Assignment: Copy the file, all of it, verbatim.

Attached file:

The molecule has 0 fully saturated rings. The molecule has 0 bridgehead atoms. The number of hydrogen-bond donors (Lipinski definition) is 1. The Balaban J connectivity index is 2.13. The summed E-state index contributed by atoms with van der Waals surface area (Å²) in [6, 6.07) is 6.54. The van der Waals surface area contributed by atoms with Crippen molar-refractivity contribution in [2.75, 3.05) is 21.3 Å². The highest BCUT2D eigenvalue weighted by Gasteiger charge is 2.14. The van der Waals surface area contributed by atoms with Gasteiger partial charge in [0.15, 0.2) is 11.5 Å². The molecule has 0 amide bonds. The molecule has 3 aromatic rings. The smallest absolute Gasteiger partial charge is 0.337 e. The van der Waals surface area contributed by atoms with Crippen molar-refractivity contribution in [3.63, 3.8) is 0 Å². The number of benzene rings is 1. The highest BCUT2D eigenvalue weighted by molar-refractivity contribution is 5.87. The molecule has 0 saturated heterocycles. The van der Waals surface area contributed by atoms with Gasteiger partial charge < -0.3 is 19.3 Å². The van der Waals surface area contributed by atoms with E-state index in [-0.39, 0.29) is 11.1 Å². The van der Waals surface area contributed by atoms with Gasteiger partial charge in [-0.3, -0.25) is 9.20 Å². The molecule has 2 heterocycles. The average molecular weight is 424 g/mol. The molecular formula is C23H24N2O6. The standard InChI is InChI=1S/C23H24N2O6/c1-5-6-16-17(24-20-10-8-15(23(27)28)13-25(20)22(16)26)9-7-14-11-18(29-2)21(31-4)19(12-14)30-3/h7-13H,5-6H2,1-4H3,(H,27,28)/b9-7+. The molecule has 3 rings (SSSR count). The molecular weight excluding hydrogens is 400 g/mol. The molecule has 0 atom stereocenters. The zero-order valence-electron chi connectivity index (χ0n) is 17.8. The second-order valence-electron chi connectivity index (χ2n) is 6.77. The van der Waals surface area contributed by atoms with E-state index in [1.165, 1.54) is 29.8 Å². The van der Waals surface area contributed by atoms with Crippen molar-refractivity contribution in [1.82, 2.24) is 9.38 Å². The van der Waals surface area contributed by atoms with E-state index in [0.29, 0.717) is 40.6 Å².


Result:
The molecule has 0 fully saturated rings. The molecule has 0 bridgehead atoms. The number of hydrogen-bond donors (Lipinski definition) is 1. The Balaban J connectivity index is 2.13. The summed E-state index contributed by atoms with van der Waals surface area (Å²) in [6, 6.07) is 6.54. The van der Waals surface area contributed by atoms with Crippen molar-refractivity contribution in [2.75, 3.05) is 21.3 Å². The highest BCUT2D eigenvalue weighted by Gasteiger charge is 2.14. The van der Waals surface area contributed by atoms with Gasteiger partial charge in [0.15, 0.2) is 11.5 Å². The molecule has 0 amide bonds. The molecule has 3 aromatic rings. The smallest absolute Gasteiger partial charge is 0.337 e. The van der Waals surface area contributed by atoms with Crippen molar-refractivity contribution in [3.63, 3.8) is 0 Å². The number of benzene rings is 1. The highest BCUT2D eigenvalue weighted by molar-refractivity contribution is 5.87. The molecule has 0 saturated heterocycles. The van der Waals surface area contributed by atoms with Gasteiger partial charge < -0.3 is 19.3 Å². The van der Waals surface area contributed by atoms with E-state index in [-0.39, 0.29) is 11.1 Å². The van der Waals surface area contributed by atoms with Gasteiger partial charge in [-0.3, -0.25) is 9.20 Å². The molecule has 2 heterocycles. The average molecular weight is 424 g/mol. The molecular formula is C23H24N2O6. The standard InChI is InChI=1S/C23H24N2O6/c1-5-6-16-17(24-20-10-8-15(23(27)28)13-25(20)22(16)26)9-7-14-11-18(29-2)21(31-4)19(12-14)30-3/h7-13H,5-6H2,1-4H3,(H,27,28)/b9-7+. The molecule has 3 rings (SSSR count). The molecular weight excluding hydrogens is 400 g/mol. The molecule has 0 atom stereocenters. The zero-order valence-electron chi connectivity index (χ0n) is 17.8. The second-order valence-electron chi connectivity index (χ2n) is 6.77. The van der Waals surface area contributed by atoms with E-state index in [1.165, 1.54) is 29.8 Å². The van der Waals surface area contributed by atoms with Crippen molar-refractivity contribution in [1.82, 2.24) is 9.38 Å². The van der Waals surface area contributed by atoms with E-state index in [0.29, 0.717) is 40.6 Å².